The Families Commissioner says, “I am proud of this robust quality research from the Families Commission. Our work in this area does not stop here. We are engaged with those who fund, make or deliver parenting programmes to use this work, as collectively we endeavour to make a difference for these children and their families.”
Ends

© Scoop Media

 
 
 
 
 
Parliament Headlines | Politics Headlines | Regional Headlines

 

PM's Press Conference: Crime And Diplomacy

The Prime Minister's press conference today was dominated by foreign affairs and an open letter from the PM to the Chinese community on crime. More>>

ACC: Govt Caught In Unethical Cluster Bomb Investments

The ACC Fund admitted that it had $1.4 million invested in cluster munitions and nuclear weapons manufacturer Lockheed Martin. Before responding to the Green Party’s request for information,however, ACC sold its Lockheed investment and updated its ethical investment policy. More>>

ALSO:

Local Governments To Decide: Easter Trading Bill Passes

The union representing working people in the retail industry is condemning the Government for whipping its MPs to pass the controversial Shop Trading Hours Amendment Bill. More>>c

ALSO:

Departure Speech: Governor-General’s State Farewell Luncheon

"...Unfortunately I was unable to get to the Antarctic, the Chatham Islands and the Kermadecs. A dicky heart thwarted our travel to the Antarctic; and even though I volunteered to parachute into the Kermadecs to join the Young Blake expedition, time, commitments and officials frustrated my plans to visit the Kermadecs and Chathams." More>>

ALSO:

New Research: Most Homeless People Working Or Studying

“The cost of housing has been rising without corresponding increases in income, whilst the number of state houses per capita has been in decline. Many low-income people are missing out on housing, whether we recognise them as ‘homeless’ or not. More>>

ALSO:

Post-Traynor: New Offender Info Sharing Plan

“This Bill delivers on that step-change by moving away from name-based records held by individual agencies to a shared, anchor identity based on unalterable information, such as fingerprints and facial recognition. It also gives agencies access to the drivers’ licence photo database and birth, death and marriages information." More>>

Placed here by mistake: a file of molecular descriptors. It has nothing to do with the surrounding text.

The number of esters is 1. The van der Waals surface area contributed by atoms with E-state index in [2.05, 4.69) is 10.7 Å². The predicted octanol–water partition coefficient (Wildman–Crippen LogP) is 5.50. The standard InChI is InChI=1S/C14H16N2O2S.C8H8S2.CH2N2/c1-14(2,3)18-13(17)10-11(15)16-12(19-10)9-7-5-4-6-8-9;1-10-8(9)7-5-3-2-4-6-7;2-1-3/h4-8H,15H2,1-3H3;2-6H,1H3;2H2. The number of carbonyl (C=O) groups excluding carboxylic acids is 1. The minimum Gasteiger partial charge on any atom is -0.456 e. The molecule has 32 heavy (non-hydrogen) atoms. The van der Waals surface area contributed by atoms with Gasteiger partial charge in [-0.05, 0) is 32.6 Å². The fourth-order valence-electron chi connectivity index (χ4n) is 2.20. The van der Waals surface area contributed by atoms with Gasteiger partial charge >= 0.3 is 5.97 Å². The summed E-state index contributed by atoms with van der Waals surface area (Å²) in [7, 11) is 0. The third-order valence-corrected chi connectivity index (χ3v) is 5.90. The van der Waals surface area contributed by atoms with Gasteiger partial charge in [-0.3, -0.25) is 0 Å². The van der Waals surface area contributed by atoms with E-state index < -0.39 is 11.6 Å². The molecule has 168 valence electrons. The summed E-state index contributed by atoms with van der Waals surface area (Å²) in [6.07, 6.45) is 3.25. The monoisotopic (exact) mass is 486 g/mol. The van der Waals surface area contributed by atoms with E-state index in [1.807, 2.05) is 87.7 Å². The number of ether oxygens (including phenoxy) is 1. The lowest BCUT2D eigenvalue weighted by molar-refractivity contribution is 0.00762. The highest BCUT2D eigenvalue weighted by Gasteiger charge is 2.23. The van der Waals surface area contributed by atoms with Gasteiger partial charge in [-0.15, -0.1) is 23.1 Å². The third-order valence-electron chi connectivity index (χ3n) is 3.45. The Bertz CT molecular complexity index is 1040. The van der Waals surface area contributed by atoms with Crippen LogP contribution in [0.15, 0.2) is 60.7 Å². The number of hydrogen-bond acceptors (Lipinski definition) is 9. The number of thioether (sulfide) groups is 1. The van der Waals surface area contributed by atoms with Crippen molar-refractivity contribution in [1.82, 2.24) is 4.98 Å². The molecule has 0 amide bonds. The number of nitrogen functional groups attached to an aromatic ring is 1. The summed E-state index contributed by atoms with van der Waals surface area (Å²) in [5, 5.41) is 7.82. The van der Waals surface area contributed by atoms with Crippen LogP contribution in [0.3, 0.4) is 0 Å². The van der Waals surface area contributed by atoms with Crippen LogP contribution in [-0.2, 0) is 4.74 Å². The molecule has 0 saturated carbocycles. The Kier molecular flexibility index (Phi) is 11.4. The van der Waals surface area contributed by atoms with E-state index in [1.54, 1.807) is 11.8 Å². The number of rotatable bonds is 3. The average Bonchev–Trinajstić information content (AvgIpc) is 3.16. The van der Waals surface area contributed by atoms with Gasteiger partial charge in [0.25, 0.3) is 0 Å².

• NZ Law Foundation - New $2M fund for research on information challenges
  • Littoral: New Ship To Deliver Enhanced Naval Capability

    Defence Minister Gerry Brownlee says the Government has approved a Ministry of Defence and New Zealand Defence Force recommendation to request tenders for a new naval ship to support littoral operations. More>>

    July:

    After King's Labour Snub: Māori Party And Kiingitanga To Work Together

    Māori Party Co-leaders Te Ururoa Flavell and Marama Fox met with Kiingitanga representatives in Wellington yesterday to discuss working together on key issues for the betterment of Māori. More>>

    ALSO:

    Waitangi Claim On Rehabilitation: The 'Justus' System For Māori Not Good Enough

    Closing statements at the Waitangi Tribunal case against Corrections called for immediate steps and a comprehensive review to address the high rate of Māori reoffending. More>>

    ALSO:

    Advice: PM Sets Rules For Ministers' Treatment Of Public Servants

    Prime Minister John Key has laid down the law about the way ministers and public servants should interact, saying ministers may not always like the advice they receive, but they must listen to it carefully, respectfully and professionally. More>>

    Get More From Scoop

     

    LATEST HEADLINES

     
     
     
     
     
     
     
     
     
    Politics
    Search Scoop  
     
     
    Powered by Vodafone
    NZ independent news